- Refractory anemia with excess blasts in transformation (RAEB-t)
Each of these types has criteria for definition, including the presence of ring sideroblasts and the percentage of cells that are called blasts. In general, the greater the damage, the more the chromosomal damage, and the greater the number of blasts in the bone marrow, the greater the chance of progressing to acute leukemia.
This system uses three factors to score risk:
- Type of MDS based on 8 WHO classifications
- Chromosome abnormalities
- Patient need for transfusions
Once scored, patients are placed into one of 5 groups:
- Very low risk
- Low risk
- Intermediate risk
- High risk
- Very high risk
The WHO scoring systems uses the WHO classification system for type of MDS:
- Refractory anemia
- Refractory anemia with ringed sideroblasts
- Refractory cytopenia with multilineage dysplasia
- Refractory cytopenia with multilineage dysplasia and ringed sideroblasts
- Refractory anemia with excess blasts-1
- Refractory anemia with excess blasts-2
- Myelodysplastic syndrome, unclassified
- Myelodysplastic syndrome associated with isolated del(5q)
Prognosis is a forecast of the probable course and/or outcome of a disease or condition. Prognosis is most often expressed as the percentage of patients who are expected to survive over 5-10 years. Cancer prognosis is a notoriously inexact process. This is because the predictions are based on the experience of large groups of patients with cancer in various stages. Using this information to predict the future of an individual patient is always imperfect and often flawed, but it is the only method available. Prognoses provided in this monograph and elsewhere should always be interpreted with this limitation in mind. They may or may not reflect your unique situation.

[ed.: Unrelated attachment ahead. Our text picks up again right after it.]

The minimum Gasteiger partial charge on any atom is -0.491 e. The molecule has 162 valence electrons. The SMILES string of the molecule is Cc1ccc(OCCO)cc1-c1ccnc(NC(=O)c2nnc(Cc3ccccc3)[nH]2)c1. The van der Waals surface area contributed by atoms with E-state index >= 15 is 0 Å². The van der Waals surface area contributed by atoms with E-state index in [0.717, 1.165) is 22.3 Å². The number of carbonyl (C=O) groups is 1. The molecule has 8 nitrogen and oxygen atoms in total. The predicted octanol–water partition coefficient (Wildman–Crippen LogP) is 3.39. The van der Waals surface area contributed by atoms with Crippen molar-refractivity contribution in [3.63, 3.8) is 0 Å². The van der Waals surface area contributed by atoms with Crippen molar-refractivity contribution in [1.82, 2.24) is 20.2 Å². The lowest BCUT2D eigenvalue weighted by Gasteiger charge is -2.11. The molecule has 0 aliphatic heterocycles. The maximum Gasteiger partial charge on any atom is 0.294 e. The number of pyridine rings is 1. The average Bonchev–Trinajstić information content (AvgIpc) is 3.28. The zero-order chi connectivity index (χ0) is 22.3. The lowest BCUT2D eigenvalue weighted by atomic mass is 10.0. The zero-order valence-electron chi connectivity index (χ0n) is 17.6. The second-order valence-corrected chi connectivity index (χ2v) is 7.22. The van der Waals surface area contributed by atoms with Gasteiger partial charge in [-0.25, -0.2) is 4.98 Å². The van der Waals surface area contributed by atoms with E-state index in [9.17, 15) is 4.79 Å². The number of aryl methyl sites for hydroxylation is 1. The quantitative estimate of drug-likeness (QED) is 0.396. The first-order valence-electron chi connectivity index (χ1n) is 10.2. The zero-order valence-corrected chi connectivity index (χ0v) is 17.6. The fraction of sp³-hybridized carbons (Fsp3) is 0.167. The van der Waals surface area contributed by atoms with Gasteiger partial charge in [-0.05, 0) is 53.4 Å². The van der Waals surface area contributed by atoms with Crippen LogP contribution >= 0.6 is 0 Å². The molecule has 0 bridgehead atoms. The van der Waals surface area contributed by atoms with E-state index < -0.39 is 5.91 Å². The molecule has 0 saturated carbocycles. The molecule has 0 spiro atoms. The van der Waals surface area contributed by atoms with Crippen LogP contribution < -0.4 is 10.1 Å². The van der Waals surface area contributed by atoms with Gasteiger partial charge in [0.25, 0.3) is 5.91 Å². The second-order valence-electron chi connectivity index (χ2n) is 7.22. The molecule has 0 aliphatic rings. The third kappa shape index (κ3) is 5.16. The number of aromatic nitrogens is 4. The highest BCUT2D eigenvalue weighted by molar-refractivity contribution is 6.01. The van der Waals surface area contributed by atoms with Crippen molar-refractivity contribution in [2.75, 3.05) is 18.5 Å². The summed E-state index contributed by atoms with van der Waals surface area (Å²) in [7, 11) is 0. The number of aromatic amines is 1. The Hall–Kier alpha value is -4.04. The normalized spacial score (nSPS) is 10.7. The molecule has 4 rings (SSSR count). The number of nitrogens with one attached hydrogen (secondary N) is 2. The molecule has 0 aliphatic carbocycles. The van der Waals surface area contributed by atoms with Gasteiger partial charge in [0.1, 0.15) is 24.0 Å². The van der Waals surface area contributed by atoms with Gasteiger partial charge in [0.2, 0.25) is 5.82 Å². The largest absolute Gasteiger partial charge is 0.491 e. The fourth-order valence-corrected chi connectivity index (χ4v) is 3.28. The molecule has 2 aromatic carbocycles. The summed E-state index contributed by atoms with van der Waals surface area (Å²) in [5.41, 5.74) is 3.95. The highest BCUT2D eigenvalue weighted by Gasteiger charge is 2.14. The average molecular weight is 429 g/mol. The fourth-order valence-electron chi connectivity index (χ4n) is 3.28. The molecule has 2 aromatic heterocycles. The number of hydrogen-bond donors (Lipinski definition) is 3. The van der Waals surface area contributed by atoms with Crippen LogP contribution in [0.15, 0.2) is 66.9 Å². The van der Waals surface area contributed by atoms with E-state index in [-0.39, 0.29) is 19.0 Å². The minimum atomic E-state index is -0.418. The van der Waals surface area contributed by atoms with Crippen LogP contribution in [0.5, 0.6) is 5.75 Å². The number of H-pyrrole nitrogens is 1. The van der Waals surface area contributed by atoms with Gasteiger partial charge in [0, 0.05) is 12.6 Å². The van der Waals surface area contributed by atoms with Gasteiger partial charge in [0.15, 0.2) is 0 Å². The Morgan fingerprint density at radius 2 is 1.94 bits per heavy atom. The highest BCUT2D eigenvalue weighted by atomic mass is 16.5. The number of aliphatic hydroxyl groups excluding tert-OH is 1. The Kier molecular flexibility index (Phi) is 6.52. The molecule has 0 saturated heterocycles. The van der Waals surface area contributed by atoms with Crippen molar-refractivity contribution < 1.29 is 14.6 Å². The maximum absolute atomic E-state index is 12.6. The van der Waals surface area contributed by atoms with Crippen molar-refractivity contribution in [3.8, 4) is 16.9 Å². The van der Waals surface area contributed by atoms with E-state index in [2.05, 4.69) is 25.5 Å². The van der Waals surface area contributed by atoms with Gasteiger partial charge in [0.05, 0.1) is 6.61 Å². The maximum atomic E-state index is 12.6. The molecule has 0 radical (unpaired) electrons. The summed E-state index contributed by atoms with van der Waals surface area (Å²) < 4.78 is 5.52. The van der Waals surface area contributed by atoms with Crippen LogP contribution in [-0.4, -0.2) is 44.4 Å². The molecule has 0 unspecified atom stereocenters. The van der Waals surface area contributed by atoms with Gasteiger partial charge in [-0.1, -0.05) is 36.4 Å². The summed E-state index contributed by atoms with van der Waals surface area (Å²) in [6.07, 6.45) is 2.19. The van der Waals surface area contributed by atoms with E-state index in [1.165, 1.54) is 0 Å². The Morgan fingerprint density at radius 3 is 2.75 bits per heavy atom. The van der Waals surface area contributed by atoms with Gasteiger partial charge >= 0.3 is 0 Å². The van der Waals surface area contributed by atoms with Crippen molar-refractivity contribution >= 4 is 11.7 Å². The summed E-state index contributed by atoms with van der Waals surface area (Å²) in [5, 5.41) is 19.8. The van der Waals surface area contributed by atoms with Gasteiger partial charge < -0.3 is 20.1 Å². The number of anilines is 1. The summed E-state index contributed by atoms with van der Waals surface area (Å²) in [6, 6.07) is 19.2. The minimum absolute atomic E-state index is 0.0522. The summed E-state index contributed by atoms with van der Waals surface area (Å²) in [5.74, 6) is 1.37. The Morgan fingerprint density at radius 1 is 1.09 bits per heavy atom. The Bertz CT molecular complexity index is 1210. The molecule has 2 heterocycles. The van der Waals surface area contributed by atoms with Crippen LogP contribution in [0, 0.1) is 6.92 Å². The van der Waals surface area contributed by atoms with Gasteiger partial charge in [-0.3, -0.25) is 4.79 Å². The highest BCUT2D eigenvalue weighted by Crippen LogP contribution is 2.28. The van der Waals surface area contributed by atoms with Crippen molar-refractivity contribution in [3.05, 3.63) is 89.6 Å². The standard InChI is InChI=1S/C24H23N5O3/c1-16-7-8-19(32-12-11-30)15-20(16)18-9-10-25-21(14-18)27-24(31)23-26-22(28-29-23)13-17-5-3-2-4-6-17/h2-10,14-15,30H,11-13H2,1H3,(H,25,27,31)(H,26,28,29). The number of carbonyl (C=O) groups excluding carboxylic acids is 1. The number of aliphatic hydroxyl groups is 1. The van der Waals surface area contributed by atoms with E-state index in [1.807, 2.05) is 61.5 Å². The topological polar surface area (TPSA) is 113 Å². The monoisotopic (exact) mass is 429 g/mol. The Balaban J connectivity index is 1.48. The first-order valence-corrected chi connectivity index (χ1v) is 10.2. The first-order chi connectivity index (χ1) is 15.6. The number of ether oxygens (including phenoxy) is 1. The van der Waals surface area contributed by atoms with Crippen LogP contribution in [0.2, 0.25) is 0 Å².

The table below gives the 5-year survival rate and risk of leukemia according to IPSS risk groups.
The table below gives the median survival and risk of leukemia according to WPSS risk groups.
- Reviewer: Mohei Abouzied, MD
- Review Date: 12/2015 -
- Update Date: 12/20/2014 -